Unquestionably, there have been other societies before us and other
societies in the universe. I don't think we're alone."
Amid the other hoopla surrounding Battlefield, Author Services, Inc. (ASI),
the Hollywood, California-based arm of the church that owns the rights to
all Hubbard's works, has just launched ASI Magazine, a tabloid-size
periodical devoted to promoting Hubbard's non-fiction works. ASI sold the
rights to to Battlefield to Franchise Pictures.
Franchise publicist Pamela Godfrey isn't saying how much the company paid
for the rights or whether any royalties from this latest Travolta venture
will go to the church. "It's something that generally is not put down for
public information," she says.
ASI, too, is coy about whether film royalties will go to the church.
A fax response sent to NOW from ASI director of public affairs Hugh Wilhere
avoids any mention of royalties. But the fax goes on to state that ASI "is
donating its share of the profits from the film to charitable organizations
that direct drug education and drug rehabilitation programs around the
Scientology itself runs drug rehab clinics, the best known of which is
However, ASI boasts in its magazine -- which was released at about the time
Travolta began shooting Battlefield -- that its production divisions embrace
"every function from (the) supervision of foreign publishing, fiction
publishing and non-fiction publishing to audiovisual and even big-screen
movies" of Hubbard's work.
The church has shown itself to be very protective of its intellectual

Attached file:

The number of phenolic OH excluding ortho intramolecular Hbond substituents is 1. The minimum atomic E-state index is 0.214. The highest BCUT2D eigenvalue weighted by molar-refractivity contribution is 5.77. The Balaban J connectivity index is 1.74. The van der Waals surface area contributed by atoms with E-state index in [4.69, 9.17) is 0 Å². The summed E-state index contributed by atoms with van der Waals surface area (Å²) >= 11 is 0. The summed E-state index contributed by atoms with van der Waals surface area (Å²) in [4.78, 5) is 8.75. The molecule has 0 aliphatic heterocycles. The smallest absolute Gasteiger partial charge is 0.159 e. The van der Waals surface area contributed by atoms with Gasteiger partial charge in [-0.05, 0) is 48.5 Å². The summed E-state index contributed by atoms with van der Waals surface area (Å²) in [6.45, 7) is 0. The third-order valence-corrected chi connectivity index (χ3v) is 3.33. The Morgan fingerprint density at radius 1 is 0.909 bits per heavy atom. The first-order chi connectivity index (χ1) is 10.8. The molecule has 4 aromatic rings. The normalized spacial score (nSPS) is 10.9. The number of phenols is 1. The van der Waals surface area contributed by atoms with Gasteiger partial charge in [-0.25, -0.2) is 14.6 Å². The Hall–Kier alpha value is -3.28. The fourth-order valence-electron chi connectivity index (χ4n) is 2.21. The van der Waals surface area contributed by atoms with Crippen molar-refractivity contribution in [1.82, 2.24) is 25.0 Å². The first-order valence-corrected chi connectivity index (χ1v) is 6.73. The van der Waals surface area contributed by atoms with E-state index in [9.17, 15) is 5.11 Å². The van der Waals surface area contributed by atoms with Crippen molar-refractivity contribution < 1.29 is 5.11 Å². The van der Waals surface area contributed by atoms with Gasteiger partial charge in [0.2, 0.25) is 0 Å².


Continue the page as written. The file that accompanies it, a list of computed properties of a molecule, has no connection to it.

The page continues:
property and copyrights, so much so that in the U.S. it has quickly launched
multimillion-dollar lawsuits against those who've posted even the church's
own materials on the Internet without permission.
The strong feelings that surround Scientology even extend to the Battlefield
set in Montreal, where non-unionized actors are being employed as extras
even though the Alliance of Canadian Cinema, Television and Radio Artists'
(ACTRA) collective agreement says the first 15 actors on any shoot must be
Robin Chetwynd, a chief administrative officer with ACTRA in Toronto, can't
understand why that would be. "The collective agreement is quite clear on
the number of background performers required each day of filming," he says.
But it seems they play by a different set of rules in Montreal.
Raymond Guardia, ACTRA's rep there, says members in Montreal have been more
reluctant to take on work as extras. "That has changed, I believe, and we
have now reached a point where, frankly, we intend to aggressively catch
Don Carmody, the film's executive producer, first denies the use of
non-union talent. He then explains that it's been hard to find very tall,
"grotesque-looking" actors to play the evil Psychlos, or thespians who look
like "malnourished" humanoids, as required by the script.
"There may not be that many ACTRA members who are interested in working as
extras who are either seven feet tall, gruesome-looking or look like they're
Publicist Godfrey, meanwhile, promises a fast-paced action adventure, a
veritable screen spectacle.
"It's going to be very exciting. The director and the special effects people
are producing some very new and visionary things."
NOW AUGUST 5-11, 1999